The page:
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The Bloomberg Privateers' Mis-education Policy's Ripple Effect: Degeneration of Science Education in Elite Hi Schools

This year's list of Intel STS semifinalists has just been announced, and the news for NYC public schools is both good and bad. 

On the plus side, Stuyvesant HS appears to have regained some of its former Intel mojo with 13 semifinalists, its best year since 2003 when it scored 19 semifinalists. In the last four years, Stuyvesant's numbers had been 11, 10, 9, and 5 (last year), creating a substantial drag on NYC public schools' traditional solid performance in the Intel competition. Bronx Science scored 8 semifinalists this year, the same number they had last year. 

It is worth noting that even for these two science-oriented schools, their average number of semifinalists in the five years before mayoral control were 13.67 for Stuy and 10.33 for Bronx Science; in the nine years from (January) 2004 - 2012, the Bloomberg years, those numbers hav e been 9.67 (down 29.3%) for Stuyvesant and 6.56 for Bronx Science (down 36.5%). 

The most alarming result of this year's Intel competition results is that Stuyvesant (13), Bronx Science (8), and Staten Island Tech (1) were the ONLY NYC public high schools with a semifinalist. The entire rest of the NYC public high school system -- including such traditional STS achievers as Townsend Harris, Murrow, Cardozo, Midwood, and Susan Wagner--had no semifinalists. Of course, this is only the culmination of a trend that has been readily apparent since Mayor Bloomberg test- and data-driven school policies have practically driven all but the most basic, Regents-required science instruction from our classrooms.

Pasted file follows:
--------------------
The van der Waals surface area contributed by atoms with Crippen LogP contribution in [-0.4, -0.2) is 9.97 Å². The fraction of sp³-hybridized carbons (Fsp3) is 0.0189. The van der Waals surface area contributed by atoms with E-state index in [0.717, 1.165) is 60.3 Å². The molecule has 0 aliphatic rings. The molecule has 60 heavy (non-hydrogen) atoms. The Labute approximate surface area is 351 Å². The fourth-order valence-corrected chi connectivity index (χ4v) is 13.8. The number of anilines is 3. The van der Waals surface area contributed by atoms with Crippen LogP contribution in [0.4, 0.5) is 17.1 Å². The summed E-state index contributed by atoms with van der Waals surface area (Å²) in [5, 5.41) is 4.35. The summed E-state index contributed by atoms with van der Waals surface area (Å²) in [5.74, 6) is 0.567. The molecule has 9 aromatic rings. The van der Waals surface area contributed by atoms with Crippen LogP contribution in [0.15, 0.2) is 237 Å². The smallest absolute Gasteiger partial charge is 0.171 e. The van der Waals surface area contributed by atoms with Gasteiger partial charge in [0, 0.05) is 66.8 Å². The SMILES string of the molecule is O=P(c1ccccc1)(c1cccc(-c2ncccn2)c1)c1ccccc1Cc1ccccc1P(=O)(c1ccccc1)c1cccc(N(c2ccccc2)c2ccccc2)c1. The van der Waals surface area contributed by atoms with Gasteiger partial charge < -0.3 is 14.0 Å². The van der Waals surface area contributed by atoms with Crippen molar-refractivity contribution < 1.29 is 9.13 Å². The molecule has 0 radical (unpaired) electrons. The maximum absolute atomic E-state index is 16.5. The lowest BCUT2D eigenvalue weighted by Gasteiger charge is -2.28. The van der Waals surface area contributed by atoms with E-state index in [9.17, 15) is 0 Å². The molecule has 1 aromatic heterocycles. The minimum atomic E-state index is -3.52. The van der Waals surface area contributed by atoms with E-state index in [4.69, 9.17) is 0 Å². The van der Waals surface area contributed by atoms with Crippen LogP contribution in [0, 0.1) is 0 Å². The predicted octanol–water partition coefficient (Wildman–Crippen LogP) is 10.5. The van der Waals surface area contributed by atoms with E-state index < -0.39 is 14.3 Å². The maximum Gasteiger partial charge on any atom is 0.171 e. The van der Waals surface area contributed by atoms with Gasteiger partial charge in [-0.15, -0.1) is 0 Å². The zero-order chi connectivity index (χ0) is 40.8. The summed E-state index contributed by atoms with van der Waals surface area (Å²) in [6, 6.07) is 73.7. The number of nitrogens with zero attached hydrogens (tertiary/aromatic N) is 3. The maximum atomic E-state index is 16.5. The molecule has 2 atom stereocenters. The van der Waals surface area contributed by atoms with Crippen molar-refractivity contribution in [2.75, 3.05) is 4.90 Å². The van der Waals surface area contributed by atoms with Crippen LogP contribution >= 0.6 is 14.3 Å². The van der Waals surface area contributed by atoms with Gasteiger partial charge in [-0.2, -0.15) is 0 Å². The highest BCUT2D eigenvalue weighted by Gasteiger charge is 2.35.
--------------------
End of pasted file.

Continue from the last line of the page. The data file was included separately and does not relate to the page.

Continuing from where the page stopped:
The six years before Bloomberg (January 1998 - January 2003) averaged a bit less than six Intel semifinalists per year from public high schools other than Stuyvesant, Bronx Science, Brooklyn Tech, and Staten Island Tech. Here are the numbers since Mike took over:

2004 -- 4
2005 -- 4
2006 -- 4
2007 -- 3
2008 -- 2
2009 -- 3
2010 -- 1
2011 -- 1
2012 -- 0


While this year's total number of semifinalists shows an improvement over the past several years, even the 22 spots earned by our science high school students is less than it was in all but one of the six years prior to Bloomberg/Klein. For the rest of the city's public high schools, Intel STS appears to be virtually out of reach any more. Michael Bloomberg has single-handedly managed nearly to kill advanced science research for most of NYC's public high schools, where once those students' achievements were one of our city's (and those kids') greatest sources of educational pride.

 As only George Bush could put it, "Great job, Mikey!!"

Steve Koss